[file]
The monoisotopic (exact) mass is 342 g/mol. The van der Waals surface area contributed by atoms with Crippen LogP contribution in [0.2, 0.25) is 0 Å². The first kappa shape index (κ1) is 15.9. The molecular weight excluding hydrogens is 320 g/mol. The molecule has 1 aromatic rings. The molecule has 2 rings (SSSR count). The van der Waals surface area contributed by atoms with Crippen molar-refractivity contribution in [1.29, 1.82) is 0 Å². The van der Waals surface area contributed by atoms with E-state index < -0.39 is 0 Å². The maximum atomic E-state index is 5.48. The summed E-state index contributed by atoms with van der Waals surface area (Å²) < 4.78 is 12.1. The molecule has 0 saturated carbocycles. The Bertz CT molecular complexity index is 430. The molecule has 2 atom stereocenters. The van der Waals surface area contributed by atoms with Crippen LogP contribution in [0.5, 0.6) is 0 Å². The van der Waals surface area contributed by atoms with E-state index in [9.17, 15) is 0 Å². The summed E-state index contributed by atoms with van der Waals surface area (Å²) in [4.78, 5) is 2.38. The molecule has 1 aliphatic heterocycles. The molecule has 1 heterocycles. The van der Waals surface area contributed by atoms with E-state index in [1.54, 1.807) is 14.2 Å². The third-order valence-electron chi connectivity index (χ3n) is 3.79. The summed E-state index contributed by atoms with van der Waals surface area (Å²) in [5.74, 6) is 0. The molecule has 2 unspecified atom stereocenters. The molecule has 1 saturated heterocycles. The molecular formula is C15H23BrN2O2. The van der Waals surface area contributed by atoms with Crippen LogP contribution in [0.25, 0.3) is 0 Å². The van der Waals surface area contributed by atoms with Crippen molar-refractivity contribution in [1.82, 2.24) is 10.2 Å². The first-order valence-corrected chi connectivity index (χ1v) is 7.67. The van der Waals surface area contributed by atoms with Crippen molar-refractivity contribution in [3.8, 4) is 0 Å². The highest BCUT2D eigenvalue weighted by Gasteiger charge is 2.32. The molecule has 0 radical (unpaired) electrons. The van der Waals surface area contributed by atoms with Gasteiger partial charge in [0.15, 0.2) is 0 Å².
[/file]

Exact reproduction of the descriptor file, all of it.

The monoisotopic (exact) mass is 342 g/mol. The van der Waals surface area contributed by atoms with Crippen LogP contribution in [0.2, 0.25) is 0 Å². The first kappa shape index (κ1) is 15.9. The molecular weight excluding hydrogens is 320 g/mol. The molecule has 1 aromatic rings. The molecule has 2 rings (SSSR count). The van der Waals surface area contributed by atoms with Crippen molar-refractivity contribution in [1.29, 1.82) is 0 Å². The van der Waals surface area contributed by atoms with E-state index < -0.39 is 0 Å². The maximum atomic E-state index is 5.48. The summed E-state index contributed by atoms with van der Waals surface area (Å²) < 4.78 is 12.1. The molecule has 0 saturated carbocycles. The Bertz CT molecular complexity index is 430. The molecule has 2 atom stereocenters. The van der Waals surface area contributed by atoms with Crippen LogP contribution in [0.5, 0.6) is 0 Å². The van der Waals surface area contributed by atoms with E-state index in [9.17, 15) is 0 Å². The summed E-state index contributed by atoms with van der Waals surface area (Å²) in [4.78, 5) is 2.38. The molecule has 1 aliphatic heterocycles. The molecule has 1 heterocycles. The van der Waals surface area contributed by atoms with E-state index in [1.54, 1.807) is 14.2 Å². The third-order valence-electron chi connectivity index (χ3n) is 3.79. The summed E-state index contributed by atoms with van der Waals surface area (Å²) in [5.74, 6) is 0. The molecule has 2 unspecified atom stereocenters. The molecule has 1 saturated heterocycles. The molecular formula is C15H23BrN2O2. The van der Waals surface area contributed by atoms with Crippen LogP contribution in [0.25, 0.3) is 0 Å². The van der Waals surface area contributed by atoms with Crippen molar-refractivity contribution in [1.82, 2.24) is 10.2 Å². The first-order valence-corrected chi connectivity index (χ1v) is 7.67. The van der Waals surface area contributed by atoms with Crippen molar-refractivity contribution in [3.8, 4) is 0 Å². The highest BCUT2D eigenvalue weighted by Gasteiger charge is 2.32. The molecule has 0 radical (unpaired) electrons. The van der Waals surface area contributed by atoms with Gasteiger partial charge in [0.15, 0.2) is 0 Å².